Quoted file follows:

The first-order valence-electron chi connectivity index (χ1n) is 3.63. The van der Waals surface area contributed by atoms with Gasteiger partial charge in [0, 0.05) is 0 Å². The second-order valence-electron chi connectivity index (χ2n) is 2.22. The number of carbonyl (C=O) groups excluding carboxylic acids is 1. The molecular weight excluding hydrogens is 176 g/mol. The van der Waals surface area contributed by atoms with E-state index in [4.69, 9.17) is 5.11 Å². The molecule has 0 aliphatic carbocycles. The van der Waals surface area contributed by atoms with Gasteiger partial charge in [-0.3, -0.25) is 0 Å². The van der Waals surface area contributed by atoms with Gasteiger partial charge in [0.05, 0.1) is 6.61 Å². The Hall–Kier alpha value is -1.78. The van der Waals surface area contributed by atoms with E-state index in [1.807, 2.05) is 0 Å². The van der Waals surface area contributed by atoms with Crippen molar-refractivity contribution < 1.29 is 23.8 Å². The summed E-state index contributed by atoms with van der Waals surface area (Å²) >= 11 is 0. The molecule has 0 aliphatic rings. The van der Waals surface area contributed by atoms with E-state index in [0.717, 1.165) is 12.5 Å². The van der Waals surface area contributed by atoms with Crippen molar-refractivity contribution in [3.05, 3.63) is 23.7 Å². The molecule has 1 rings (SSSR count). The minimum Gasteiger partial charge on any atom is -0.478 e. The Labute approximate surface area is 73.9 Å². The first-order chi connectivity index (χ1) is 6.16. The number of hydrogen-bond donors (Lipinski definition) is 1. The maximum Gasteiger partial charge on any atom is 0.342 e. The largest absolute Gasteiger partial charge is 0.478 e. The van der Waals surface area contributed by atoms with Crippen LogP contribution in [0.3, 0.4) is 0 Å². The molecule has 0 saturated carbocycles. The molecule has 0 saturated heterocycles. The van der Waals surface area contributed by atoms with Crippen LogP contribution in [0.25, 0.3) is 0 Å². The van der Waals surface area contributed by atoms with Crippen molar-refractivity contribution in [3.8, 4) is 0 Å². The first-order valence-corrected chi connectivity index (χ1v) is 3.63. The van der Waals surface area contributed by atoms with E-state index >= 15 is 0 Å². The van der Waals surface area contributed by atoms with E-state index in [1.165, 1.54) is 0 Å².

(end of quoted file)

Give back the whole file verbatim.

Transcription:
The first-order valence-electron chi connectivity index (χ1n) is 3.63. The van der Waals surface area contributed by atoms with Gasteiger partial charge in [0, 0.05) is 0 Å². The second-order valence-electron chi connectivity index (χ2n) is 2.22. The number of carbonyl (C=O) groups excluding carboxylic acids is 1. The molecular weight excluding hydrogens is 176 g/mol. The van der Waals surface area contributed by atoms with E-state index in [4.69, 9.17) is 5.11 Å². The molecule has 0 aliphatic carbocycles. The van der Waals surface area contributed by atoms with Gasteiger partial charge in [-0.3, -0.25) is 0 Å². The van der Waals surface area contributed by atoms with Gasteiger partial charge in [0.05, 0.1) is 6.61 Å². The Hall–Kier alpha value is -1.78. The van der Waals surface area contributed by atoms with E-state index in [1.807, 2.05) is 0 Å². The van der Waals surface area contributed by atoms with Crippen molar-refractivity contribution < 1.29 is 23.8 Å². The summed E-state index contributed by atoms with van der Waals surface area (Å²) >= 11 is 0. The molecule has 0 aliphatic rings. The van der Waals surface area contributed by atoms with E-state index in [0.717, 1.165) is 12.5 Å². The van der Waals surface area contributed by atoms with Crippen molar-refractivity contribution in [3.05, 3.63) is 23.7 Å². The molecule has 1 rings (SSSR count). The minimum Gasteiger partial charge on any atom is -0.478 e. The Labute approximate surface area is 73.9 Å². The first-order chi connectivity index (χ1) is 6.16. The number of hydrogen-bond donors (Lipinski definition) is 1. The maximum Gasteiger partial charge on any atom is 0.342 e. The largest absolute Gasteiger partial charge is 0.478 e. The van der Waals surface area contributed by atoms with Crippen LogP contribution in [0.3, 0.4) is 0 Å². The molecule has 0 saturated carbocycles. The molecule has 0 saturated heterocycles. The van der Waals surface area contributed by atoms with Crippen LogP contribution in [0.25, 0.3) is 0 Å². The van der Waals surface area contributed by atoms with Crippen molar-refractivity contribution in [3.8, 4) is 0 Å². The first-order valence-corrected chi connectivity index (χ1v) is 3.63. The van der Waals surface area contributed by atoms with E-state index >= 15 is 0 Å². The van der Waals surface area contributed by atoms with E-state index in [1.165, 1.54) is 0 Å².